Ron Ackert's letter of June 19, 1998 to Dr.
Linda Blessing, Director, Arizona Department of Economic Security,
regarding the killing of teenager Nicholaus Contraraz at Arizona
June 19, 1998
Dr. Linda Blessing, Director
Arizona Department of Economic Security
1717 West Jefferson Street
Phoenix, AZ 85007
RE: Nicholaus Contreraz (01/15/82--03/02/98)
Nicholaus Contreraz looked forward to his
California court-ordered stay at Arizona Boys Ranch in Oracle. A
Ranch representative who visited him in late December 1997, or early
January 1998, in Sacramento Juvenile Hall had told him that this
would be his golden opportunity to turn his life around. Nicholaus
was excited because he would be able to earn his high school diploma
while at the Ranch.
You see, Nicholaus Contreraz had a dream of
becoming a firefighter. He wanted to help people, just like those
who tried so hard in 1994 to help his dad when he was laying upon
the ground in front of the family home in Sacramento, the victim of
mistaken identity in a fatal drive by shooting.
After witnessing the death of his dad in 1994,
Nicholaus was a little boy lost amidst tidal waves of grief and
despair. A bright student, Nicholaus lost interest in his studies,
so overwhelmed was he by the loss of his dad. His otherwise good
common sense was eventually overruled by attempts to get attention
for his psychological needs and a soul troubled by the death of his
Shoplifting, running away from group homes that
he was placed in, and joyriding in a stolen car prompted the
Sacramento County judge to tell Nicholaus and his family that
Arizona Boys Ranch was his last chance before California Youth
Authority commitment. All pennyante stuff when compared to the track
records of most CYA inmates.
Upon arrival at the Ranch in Oracle January 8,
1998, Nicholaus never had a chance. An asthmatic, staff physician
Dr. Virginia Rutz apparently prescribed Nicholaus inhalers one month
after his arrival. However, he was forbidden to use them unless he
had permission from Arizona Boys Ranch staff to so do. So much for
prescribing medication to a kid with a chronic ailment that impacted
his breathing--medication for a kid who was transported from living
in a near-sea level environment to the elevation at Oracle.
The continued requests for medical attention
that were made by Nicholaus because of ongoing breathing problems,
perhaps initially exacerbated by the change in altitude and other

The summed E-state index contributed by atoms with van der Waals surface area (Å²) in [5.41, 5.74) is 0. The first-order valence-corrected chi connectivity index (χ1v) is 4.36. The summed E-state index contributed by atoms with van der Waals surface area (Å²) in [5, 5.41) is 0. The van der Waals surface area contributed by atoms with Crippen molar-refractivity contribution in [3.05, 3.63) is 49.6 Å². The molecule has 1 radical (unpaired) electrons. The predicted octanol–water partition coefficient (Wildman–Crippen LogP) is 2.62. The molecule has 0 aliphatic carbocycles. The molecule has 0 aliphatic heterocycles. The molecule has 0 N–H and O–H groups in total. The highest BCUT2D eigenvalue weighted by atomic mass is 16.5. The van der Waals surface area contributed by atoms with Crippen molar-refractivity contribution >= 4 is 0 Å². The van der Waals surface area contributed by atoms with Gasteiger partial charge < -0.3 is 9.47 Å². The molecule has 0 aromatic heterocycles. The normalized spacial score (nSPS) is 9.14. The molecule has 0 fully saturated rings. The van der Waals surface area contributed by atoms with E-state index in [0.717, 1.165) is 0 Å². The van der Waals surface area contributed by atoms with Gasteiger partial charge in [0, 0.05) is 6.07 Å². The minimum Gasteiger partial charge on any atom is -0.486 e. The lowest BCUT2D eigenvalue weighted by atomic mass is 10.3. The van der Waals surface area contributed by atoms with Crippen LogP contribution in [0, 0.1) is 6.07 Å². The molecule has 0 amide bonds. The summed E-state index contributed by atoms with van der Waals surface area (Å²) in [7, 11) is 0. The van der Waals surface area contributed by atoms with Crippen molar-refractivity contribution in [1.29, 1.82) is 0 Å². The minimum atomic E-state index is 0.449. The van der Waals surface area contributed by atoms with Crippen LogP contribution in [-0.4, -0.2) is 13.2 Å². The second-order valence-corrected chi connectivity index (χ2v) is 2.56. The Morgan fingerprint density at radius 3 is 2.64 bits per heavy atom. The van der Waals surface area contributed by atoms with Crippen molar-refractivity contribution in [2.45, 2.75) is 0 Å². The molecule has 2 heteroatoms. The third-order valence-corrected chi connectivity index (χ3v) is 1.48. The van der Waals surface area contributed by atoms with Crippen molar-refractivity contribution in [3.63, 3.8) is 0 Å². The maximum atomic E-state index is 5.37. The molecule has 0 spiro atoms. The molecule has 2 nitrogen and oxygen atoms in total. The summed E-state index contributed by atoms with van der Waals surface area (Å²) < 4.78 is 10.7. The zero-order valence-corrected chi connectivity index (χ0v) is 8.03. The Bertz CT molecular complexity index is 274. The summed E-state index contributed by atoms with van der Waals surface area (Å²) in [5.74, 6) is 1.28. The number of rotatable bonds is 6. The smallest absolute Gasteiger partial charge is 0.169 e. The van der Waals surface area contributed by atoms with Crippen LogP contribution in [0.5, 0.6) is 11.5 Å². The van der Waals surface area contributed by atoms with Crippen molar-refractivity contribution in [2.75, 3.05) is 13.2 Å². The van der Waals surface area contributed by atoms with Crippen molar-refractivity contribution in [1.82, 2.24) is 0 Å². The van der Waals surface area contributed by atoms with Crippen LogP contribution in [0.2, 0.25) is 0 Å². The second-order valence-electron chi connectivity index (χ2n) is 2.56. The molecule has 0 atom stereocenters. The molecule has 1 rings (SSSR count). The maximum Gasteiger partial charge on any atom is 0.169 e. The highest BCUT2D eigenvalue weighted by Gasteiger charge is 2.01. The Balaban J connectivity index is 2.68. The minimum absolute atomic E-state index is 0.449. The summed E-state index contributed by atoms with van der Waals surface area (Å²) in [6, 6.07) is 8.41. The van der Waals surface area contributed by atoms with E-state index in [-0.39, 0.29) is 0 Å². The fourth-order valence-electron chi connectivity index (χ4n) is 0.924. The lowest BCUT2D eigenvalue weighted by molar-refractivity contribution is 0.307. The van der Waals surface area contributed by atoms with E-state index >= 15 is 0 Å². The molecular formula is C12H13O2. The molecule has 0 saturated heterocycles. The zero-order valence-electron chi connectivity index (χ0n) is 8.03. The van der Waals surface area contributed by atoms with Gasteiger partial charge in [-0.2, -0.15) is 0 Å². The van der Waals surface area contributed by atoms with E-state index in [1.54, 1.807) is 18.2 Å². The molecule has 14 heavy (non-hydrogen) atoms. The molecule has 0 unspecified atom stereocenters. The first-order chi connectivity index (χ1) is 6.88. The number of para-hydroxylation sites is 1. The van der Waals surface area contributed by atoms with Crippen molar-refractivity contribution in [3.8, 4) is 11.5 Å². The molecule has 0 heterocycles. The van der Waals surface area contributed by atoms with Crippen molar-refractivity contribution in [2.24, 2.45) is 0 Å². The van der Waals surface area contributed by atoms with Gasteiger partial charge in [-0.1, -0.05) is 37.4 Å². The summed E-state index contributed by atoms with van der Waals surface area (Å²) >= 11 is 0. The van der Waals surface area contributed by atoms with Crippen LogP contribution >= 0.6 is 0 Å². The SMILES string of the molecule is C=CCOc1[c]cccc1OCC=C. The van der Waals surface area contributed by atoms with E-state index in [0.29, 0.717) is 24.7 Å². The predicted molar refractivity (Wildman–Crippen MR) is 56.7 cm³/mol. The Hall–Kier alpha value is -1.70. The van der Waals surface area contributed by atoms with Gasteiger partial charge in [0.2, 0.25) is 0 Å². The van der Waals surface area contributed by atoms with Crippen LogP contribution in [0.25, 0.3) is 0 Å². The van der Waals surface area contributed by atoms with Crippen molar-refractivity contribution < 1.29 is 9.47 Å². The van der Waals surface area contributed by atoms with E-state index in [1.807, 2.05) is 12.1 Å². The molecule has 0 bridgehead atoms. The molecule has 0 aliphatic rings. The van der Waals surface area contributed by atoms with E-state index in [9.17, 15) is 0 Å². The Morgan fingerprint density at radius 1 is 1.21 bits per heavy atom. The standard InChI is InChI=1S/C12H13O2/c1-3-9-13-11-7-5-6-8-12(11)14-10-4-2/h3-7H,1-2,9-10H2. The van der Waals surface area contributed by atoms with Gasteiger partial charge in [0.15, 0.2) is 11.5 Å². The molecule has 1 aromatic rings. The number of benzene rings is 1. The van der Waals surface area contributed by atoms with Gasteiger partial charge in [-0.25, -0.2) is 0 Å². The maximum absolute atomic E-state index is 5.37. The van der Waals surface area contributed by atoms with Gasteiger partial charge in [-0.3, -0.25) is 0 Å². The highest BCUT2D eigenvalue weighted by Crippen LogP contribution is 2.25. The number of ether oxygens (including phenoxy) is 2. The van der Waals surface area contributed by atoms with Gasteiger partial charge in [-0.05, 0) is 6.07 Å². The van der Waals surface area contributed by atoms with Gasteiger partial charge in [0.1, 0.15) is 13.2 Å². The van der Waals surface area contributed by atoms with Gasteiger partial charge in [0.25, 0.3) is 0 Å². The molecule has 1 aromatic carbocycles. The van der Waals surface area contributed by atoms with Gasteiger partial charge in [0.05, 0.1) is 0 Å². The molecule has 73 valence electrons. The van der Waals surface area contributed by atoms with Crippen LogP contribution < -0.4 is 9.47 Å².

environmental factors, were dismissed by Nurse Babb and all Ranch
staff members whom Nicholaus trusted and believed he could rely upon
for intervention when needed.
After all, the Ranch claims, even today, that
"aggressive" medical intervention is provided for kids entrusted to
their care and supervision.
Despite his repeated requests for medical
attention, Dr. Rutz examined Nicholaus only upon his arrival January
8 and again one month later on February 8. This suggests that the
Ranch provided their wards with access to Dr. Rutz only once per
month, preferring that Nurse Babb apply her keen health care skills
instead. When she examined Nicholaus on February 8, Dr. Rutz entered
in his medical records that she could detect no signs of illness. It
appears that about this time, however, Nicholaus was complaining to
Ranch staff and Nurse Babb about his continuing breathing
difficulties, plus persistent diarrhea and vomiting. His diarrhea
was treated by Ranch staff by refusing him access to toilet
facilities except for in the morning after breakfast and again
during the evening hours following the conclusion of whatever
"physical training" he was required to perform, or was "assisted" by
Ranch staff in completing.
Although Nicholaus continued to complain of
breathing difficulties, Nurse Babb and Ranch staff continued to deny
Nicholaus access to competent health care, dismissing his complaints
as merely attempts to get out of his program responsibilities. Nurse
Babb or Ranch staff gave Nicholaus a paper sack to breathe in;
claiming that he was merely hyperventilating. Ranch staff further
responded by turning up the heat, ordering him to perform more
physical training exercises. Nicholaus was also forced to drop his
pants so other Ranch wards could inspect him to see if his
uncontrollable bowels had again soiled his clothing. Nicholaus was
also given a small trash container to carry with him everywhere he
went. It contained clothes that had been soiled when his bowels let
loose and, eventually, his vomitus.
As his vomiting became more frequent, the
aggressive medical attention provided Nicholaus by Ranch staff was
an order to vomit in the small trash container containing his
excrement soiled clothing; increased physical training exercises;
and further humiliation by Ranch staff, including having to do
pushups so his head went inside of the container holding his
excrement soiled clothing and vomitus.
On February 27, 1998, Nicholaus Contreraz was
allowed to telephone his family. His grandmother, Connie Woodward,
told E.J. Montini of the Arizona Republic that "There were ranch
people on the line with Nick, on a speaker phone," Woodward says.
"They said he hadn't eaten in a week. I said, 'My God, how much
weight has he lost?' 'They said he was a strong, healthy boy, and